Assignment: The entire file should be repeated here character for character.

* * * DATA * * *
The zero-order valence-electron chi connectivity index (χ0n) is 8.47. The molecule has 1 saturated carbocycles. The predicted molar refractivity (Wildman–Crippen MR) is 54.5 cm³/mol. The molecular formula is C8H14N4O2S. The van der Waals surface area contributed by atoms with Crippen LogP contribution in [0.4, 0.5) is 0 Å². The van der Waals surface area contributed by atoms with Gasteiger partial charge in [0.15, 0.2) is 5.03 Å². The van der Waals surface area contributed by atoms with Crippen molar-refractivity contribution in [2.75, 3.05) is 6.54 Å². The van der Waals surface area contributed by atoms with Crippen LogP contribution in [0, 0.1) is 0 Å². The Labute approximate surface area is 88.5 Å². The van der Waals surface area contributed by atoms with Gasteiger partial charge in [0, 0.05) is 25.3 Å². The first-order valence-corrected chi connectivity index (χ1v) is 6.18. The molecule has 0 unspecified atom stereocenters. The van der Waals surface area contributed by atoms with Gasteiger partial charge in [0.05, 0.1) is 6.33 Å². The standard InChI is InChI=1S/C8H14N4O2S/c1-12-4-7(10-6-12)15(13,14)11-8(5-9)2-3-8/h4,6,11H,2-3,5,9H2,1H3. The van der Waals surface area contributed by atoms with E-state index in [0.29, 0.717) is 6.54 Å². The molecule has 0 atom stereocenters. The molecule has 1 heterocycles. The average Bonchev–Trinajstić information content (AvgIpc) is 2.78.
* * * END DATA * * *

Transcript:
The zero-order valence-electron chi connectivity index (χ0n) is 8.47. The molecule has 1 saturated carbocycles. The predicted molar refractivity (Wildman–Crippen MR) is 54.5 cm³/mol. The molecular formula is C8H14N4O2S. The van der Waals surface area contributed by atoms with Crippen LogP contribution in [0.4, 0.5) is 0 Å². The van der Waals surface area contributed by atoms with Gasteiger partial charge in [0.15, 0.2) is 5.03 Å². The van der Waals surface area contributed by atoms with Crippen molar-refractivity contribution in [2.75, 3.05) is 6.54 Å². The van der Waals surface area contributed by atoms with Crippen LogP contribution in [0, 0.1) is 0 Å². The Labute approximate surface area is 88.5 Å². The van der Waals surface area contributed by atoms with Gasteiger partial charge in [0, 0.05) is 25.3 Å². The first-order valence-corrected chi connectivity index (χ1v) is 6.18. The molecule has 0 unspecified atom stereocenters. The van der Waals surface area contributed by atoms with Gasteiger partial charge in [0.05, 0.1) is 6.33 Å². The standard InChI is InChI=1S/C8H14N4O2S/c1-12-4-7(10-6-12)15(13,14)11-8(5-9)2-3-8/h4,6,11H,2-3,5,9H2,1H3. The van der Waals surface area contributed by atoms with E-state index in [0.29, 0.717) is 6.54 Å². The molecule has 0 atom stereocenters. The molecule has 1 heterocycles. The average Bonchev–Trinajstić information content (AvgIpc) is 2.78.